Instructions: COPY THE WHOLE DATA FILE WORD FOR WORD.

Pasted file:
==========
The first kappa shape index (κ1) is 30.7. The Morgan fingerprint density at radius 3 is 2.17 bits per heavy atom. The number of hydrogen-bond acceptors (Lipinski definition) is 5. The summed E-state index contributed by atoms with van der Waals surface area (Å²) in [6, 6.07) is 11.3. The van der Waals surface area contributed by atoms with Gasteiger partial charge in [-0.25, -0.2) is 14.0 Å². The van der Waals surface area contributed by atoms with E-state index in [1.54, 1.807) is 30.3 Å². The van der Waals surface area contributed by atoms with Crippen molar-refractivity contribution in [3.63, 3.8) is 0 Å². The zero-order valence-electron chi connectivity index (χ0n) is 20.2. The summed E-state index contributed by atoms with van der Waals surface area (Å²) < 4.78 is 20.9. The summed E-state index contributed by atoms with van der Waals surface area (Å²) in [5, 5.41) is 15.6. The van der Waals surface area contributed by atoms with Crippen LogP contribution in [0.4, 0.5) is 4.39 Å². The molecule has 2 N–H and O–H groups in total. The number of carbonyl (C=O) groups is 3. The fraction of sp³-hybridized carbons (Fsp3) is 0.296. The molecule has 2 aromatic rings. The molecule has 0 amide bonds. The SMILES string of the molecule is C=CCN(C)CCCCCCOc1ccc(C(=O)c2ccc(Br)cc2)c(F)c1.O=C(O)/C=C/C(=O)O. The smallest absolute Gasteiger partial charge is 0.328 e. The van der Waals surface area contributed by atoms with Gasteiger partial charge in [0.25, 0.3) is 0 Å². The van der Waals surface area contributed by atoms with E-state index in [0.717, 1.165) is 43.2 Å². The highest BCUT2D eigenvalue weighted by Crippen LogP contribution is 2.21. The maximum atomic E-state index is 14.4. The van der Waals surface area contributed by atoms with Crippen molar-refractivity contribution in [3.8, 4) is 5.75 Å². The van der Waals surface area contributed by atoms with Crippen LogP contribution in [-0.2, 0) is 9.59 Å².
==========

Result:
The first kappa shape index (κ1) is 30.7. The Morgan fingerprint density at radius 3 is 2.17 bits per heavy atom. The number of hydrogen-bond acceptors (Lipinski definition) is 5. The summed E-state index contributed by atoms with van der Waals surface area (Å²) in [6, 6.07) is 11.3. The van der Waals surface area contributed by atoms with Gasteiger partial charge in [-0.25, -0.2) is 14.0 Å². The van der Waals surface area contributed by atoms with E-state index in [1.54, 1.807) is 30.3 Å². The van der Waals surface area contributed by atoms with Crippen molar-refractivity contribution in [3.63, 3.8) is 0 Å². The zero-order valence-electron chi connectivity index (χ0n) is 20.2. The summed E-state index contributed by atoms with van der Waals surface area (Å²) < 4.78 is 20.9. The summed E-state index contributed by atoms with van der Waals surface area (Å²) in [5, 5.41) is 15.6. The van der Waals surface area contributed by atoms with Crippen LogP contribution in [0.4, 0.5) is 4.39 Å². The molecule has 2 N–H and O–H groups in total. The number of carbonyl (C=O) groups is 3. The fraction of sp³-hybridized carbons (Fsp3) is 0.296. The molecule has 2 aromatic rings. The molecule has 0 amide bonds. The SMILES string of the molecule is C=CCN(C)CCCCCCOc1ccc(C(=O)c2ccc(Br)cc2)c(F)c1.O=C(O)/C=C/C(=O)O. The smallest absolute Gasteiger partial charge is 0.328 e. The van der Waals surface area contributed by atoms with Gasteiger partial charge in [0.25, 0.3) is 0 Å². The van der Waals surface area contributed by atoms with E-state index in [0.717, 1.165) is 43.2 Å². The highest BCUT2D eigenvalue weighted by Crippen LogP contribution is 2.21. The maximum atomic E-state index is 14.4. The van der Waals surface area contributed by atoms with Crippen molar-refractivity contribution in [3.8, 4) is 5.75 Å². The van der Waals surface area contributed by atoms with Crippen LogP contribution in [-0.2, 0) is 9.59 Å².